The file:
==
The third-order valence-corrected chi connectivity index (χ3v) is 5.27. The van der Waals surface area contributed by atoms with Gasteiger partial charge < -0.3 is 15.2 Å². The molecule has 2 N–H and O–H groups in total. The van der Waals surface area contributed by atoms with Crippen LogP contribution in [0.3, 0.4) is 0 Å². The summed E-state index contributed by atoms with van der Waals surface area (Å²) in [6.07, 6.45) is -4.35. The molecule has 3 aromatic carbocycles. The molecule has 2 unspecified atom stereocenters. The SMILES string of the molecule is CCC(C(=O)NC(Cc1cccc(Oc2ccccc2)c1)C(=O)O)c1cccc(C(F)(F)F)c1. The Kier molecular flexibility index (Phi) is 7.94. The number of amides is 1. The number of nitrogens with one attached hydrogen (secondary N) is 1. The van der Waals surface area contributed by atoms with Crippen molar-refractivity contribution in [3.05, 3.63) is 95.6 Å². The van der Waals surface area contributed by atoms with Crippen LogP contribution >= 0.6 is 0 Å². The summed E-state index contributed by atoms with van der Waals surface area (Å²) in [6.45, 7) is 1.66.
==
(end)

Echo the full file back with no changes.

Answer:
The third-order valence-corrected chi connectivity index (χ3v) is 5.27. The van der Waals surface area contributed by atoms with Gasteiger partial charge < -0.3 is 15.2 Å². The molecule has 2 N–H and O–H groups in total. The van der Waals surface area contributed by atoms with Crippen LogP contribution in [0.3, 0.4) is 0 Å². The summed E-state index contributed by atoms with van der Waals surface area (Å²) in [6.07, 6.45) is -4.35. The molecule has 3 aromatic carbocycles. The molecule has 2 unspecified atom stereocenters. The SMILES string of the molecule is CCC(C(=O)NC(Cc1cccc(Oc2ccccc2)c1)C(=O)O)c1cccc(C(F)(F)F)c1. The Kier molecular flexibility index (Phi) is 7.94. The number of amides is 1. The number of nitrogens with one attached hydrogen (secondary N) is 1. The van der Waals surface area contributed by atoms with Crippen molar-refractivity contribution in [3.05, 3.63) is 95.6 Å². The van der Waals surface area contributed by atoms with Crippen LogP contribution >= 0.6 is 0 Å². The summed E-state index contributed by atoms with van der Waals surface area (Å²) in [6.45, 7) is 1.66.